Our residential visit to Castleton was a brilliant success! It was an action packed few days with so much to do and take in. We are so proud of all the children and how well they took everything on board and made the most of the experience. They were enthusiastic and engaged with all the activities and supported each other throughout.
We began the first day by explored the grounds around the Youth Hostel before re-enacting a Roman battle using replica shields and soft balls as ammunition. After this we worked in groups to order the major events of British History, dressing up in costumes and amour to re-enact the invasion of Britain. In the evening we got some very sticky fingers making dough for bread. Glorious smells filled our common room when the children tucked into their creations while it was still warm.
The following day our guide Tim took us on a fascinating walk through the fields and around the hills of Castleton. He taught us about the different rocks beneath the landscape. Our walk took us to Treak Cliff Cavern where a tour guide led us on a journey into the cave to explore the fascinating cavern walls and observe the infamous Blue John stone. When we arrived back at the hostel we had lots of fun panning for gems and making candles.
On our final day we learnt how to use a flint and steel to make a fire and attempted to make a shelter. The wind and hail got the better of us though and we ended up going back indoors to design shelters and complete a group quiz.
Below is a slide show of some of the wonderful memories.
The Fab Four in School
We are so proud of the pupils that remained in school while the others were on the residential. They spent some time with Miss Morecroft and she was extremely impressed with how well they helped the Y3s. They were given the important job of taking the register each afternoon.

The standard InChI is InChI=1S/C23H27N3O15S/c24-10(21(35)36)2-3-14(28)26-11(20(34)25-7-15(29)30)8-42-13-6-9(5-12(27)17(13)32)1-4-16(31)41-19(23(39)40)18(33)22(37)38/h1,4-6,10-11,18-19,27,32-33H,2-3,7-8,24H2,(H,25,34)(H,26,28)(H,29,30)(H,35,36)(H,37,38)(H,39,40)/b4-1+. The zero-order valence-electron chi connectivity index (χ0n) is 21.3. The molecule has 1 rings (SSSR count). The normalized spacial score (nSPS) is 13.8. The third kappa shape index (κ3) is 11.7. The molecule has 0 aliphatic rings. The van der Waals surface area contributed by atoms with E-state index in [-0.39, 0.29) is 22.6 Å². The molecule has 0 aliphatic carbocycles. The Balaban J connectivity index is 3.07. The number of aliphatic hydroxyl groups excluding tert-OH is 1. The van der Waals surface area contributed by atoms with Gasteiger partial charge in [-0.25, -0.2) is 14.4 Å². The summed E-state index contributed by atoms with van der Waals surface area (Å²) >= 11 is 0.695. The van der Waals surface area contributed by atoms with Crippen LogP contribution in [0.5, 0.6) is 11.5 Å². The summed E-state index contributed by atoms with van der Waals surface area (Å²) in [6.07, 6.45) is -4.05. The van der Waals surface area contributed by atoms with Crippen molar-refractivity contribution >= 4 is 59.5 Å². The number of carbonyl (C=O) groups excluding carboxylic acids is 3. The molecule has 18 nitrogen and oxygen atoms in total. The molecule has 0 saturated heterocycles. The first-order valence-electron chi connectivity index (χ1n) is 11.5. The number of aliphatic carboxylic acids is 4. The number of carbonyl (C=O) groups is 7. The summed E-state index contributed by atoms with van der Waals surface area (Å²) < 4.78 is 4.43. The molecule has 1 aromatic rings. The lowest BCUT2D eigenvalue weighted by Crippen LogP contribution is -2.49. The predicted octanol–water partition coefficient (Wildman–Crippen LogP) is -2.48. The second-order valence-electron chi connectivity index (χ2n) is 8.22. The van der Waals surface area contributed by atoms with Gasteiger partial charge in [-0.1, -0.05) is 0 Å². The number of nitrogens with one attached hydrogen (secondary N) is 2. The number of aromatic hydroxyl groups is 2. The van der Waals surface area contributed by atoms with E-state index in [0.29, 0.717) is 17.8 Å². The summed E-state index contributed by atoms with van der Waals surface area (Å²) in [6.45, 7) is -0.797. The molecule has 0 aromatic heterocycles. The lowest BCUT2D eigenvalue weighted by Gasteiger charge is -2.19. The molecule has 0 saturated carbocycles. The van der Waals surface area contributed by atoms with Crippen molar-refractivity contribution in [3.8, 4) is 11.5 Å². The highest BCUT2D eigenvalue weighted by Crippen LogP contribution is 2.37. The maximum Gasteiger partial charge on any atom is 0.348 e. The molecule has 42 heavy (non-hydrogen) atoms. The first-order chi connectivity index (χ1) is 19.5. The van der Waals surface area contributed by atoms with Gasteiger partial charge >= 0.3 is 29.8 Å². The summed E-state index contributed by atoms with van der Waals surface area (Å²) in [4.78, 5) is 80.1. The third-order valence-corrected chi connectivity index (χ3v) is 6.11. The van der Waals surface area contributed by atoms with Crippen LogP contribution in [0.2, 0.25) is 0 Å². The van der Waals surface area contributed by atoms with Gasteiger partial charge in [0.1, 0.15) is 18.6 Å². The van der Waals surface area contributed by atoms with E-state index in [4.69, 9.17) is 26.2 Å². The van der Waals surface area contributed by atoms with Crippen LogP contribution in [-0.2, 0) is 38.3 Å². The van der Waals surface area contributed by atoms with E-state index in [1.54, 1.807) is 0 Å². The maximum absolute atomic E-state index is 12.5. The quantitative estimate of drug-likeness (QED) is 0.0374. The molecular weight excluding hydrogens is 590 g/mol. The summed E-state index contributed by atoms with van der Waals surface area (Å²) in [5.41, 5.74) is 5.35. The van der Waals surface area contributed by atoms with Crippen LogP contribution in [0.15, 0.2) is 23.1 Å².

They got very creative with Miss Green and each made a fabulous 3D Lama Pinata. Science time with Mrs Goff was so much fun as they got to do an experiment with acids and alkalines. It was a success to make an explosion! With Miss Adams they carved Anglo Saxon runes into clay and produced some impressive sculptures.
We looked at different Roman architecture and noted that columns were commonly used as decoration. We looked carefully at images of the different types of columns and used sketching techniques to draw our own versions of them. We also built up different shades of grey pastel on black paper for a different effect.
Today, we were visited by a figure out of time - an Angle named Walca. He told us how following his older brother Hereward’s advice, he left his failing farm and uprooted his family from Anglia and set sail for Britain. Along with many other Angle families, Walca, his wife (Mildgyth) and their two children made the long journey across the North Sea.
Upon reaching Britain, they entered a great river and travelled up-stream trying desperately to find a suitable place to make a new home. Twice, they had to pull the boats up onto the shore and carry them to avoid rocks. Finally, they came to the confluence of two rivers and Walca announced that they had come far enough inland and it was time to make camp.
The children (acting as Angle scouts) needed to investigate the landscape to decide upon the best place to form a settlement.
Once the location for the settlement had been chosen, the children (acting as villagers) then had a range of problems to solve for Walca, including finding the materials for clothing, building houses, helping the other villagers pray to their gods, deciphering cryptic messages, speaking in Old English and even thinking of a suitable name for the settlement.
Our Science topic this half-term is Electricity. After an introduction last week, we've got our hands on some electrical equipment today in order to better understand what a circuit is and what is needed to make a complete circuit.
As part of our new curriculum theme, The Anglo-Saxon Migration, we have looked at the evidence that surrounds the historical figure of Vortigern. According to certain sources, Vortigern was a British king in the post-Roman period who invited a pair of Jutish brothers and their warband to Britain to help stave off attacks from the Picts, Scots and Irish Gaels, as well as raids from Germanic tribes from Northern Europe. This is considered by some to be the event that started a mass migration (or invasion?) from Angles, Saxons and Jutes to the British Isles.
Today, children considered the reliability of historical sources on the basis of whether or not they were primary or secondary sources, as well as the age and purpose of the source.